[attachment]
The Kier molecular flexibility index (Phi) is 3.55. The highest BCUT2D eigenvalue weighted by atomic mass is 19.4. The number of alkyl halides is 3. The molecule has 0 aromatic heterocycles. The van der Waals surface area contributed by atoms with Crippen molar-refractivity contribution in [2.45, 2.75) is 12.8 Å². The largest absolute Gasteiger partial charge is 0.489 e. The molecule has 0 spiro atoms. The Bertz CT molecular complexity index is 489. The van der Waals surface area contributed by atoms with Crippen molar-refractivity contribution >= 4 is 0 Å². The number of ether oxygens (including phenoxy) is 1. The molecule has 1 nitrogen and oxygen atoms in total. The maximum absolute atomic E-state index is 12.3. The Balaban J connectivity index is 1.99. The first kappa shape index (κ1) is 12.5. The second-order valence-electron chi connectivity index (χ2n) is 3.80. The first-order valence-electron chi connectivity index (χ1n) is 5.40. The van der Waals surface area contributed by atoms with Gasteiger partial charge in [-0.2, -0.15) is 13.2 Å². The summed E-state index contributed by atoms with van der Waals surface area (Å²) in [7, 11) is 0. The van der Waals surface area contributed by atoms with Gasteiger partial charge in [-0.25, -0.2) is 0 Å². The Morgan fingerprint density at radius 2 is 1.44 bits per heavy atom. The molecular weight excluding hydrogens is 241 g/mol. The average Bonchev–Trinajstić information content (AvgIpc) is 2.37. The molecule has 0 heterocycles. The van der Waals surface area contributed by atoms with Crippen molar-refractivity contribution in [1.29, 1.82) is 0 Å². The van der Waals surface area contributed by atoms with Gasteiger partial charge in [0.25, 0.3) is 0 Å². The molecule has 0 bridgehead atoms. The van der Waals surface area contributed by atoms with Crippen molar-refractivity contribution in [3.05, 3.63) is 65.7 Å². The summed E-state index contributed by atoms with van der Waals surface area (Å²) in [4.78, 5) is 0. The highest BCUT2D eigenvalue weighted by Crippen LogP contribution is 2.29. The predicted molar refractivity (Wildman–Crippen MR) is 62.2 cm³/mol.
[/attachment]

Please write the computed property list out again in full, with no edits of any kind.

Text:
The Kier molecular flexibility index (Phi) is 3.55. The highest BCUT2D eigenvalue weighted by atomic mass is 19.4. The number of alkyl halides is 3. The molecule has 0 aromatic heterocycles. The van der Waals surface area contributed by atoms with Crippen molar-refractivity contribution in [2.45, 2.75) is 12.8 Å². The largest absolute Gasteiger partial charge is 0.489 e. The molecule has 0 spiro atoms. The Bertz CT molecular complexity index is 489. The van der Waals surface area contributed by atoms with Crippen molar-refractivity contribution >= 4 is 0 Å². The number of ether oxygens (including phenoxy) is 1. The molecule has 1 nitrogen and oxygen atoms in total. The maximum absolute atomic E-state index is 12.3. The Balaban J connectivity index is 1.99. The first kappa shape index (κ1) is 12.5. The second-order valence-electron chi connectivity index (χ2n) is 3.80. The first-order valence-electron chi connectivity index (χ1n) is 5.40. The van der Waals surface area contributed by atoms with Gasteiger partial charge in [-0.2, -0.15) is 13.2 Å². The summed E-state index contributed by atoms with van der Waals surface area (Å²) in [7, 11) is 0. The van der Waals surface area contributed by atoms with Gasteiger partial charge in [-0.25, -0.2) is 0 Å². The Morgan fingerprint density at radius 2 is 1.44 bits per heavy atom. The molecular weight excluding hydrogens is 241 g/mol. The average Bonchev–Trinajstić information content (AvgIpc) is 2.37. The molecule has 0 heterocycles. The van der Waals surface area contributed by atoms with Crippen molar-refractivity contribution in [1.29, 1.82) is 0 Å². The van der Waals surface area contributed by atoms with Gasteiger partial charge in [0.25, 0.3) is 0 Å². The molecule has 0 bridgehead atoms. The van der Waals surface area contributed by atoms with Crippen molar-refractivity contribution in [3.05, 3.63) is 65.7 Å². The summed E-state index contributed by atoms with van der Waals surface area (Å²) in [4.78, 5) is 0. The highest BCUT2D eigenvalue weighted by Crippen LogP contribution is 2.29. The predicted molar refractivity (Wildman–Crippen MR) is 62.2 cm³/mol.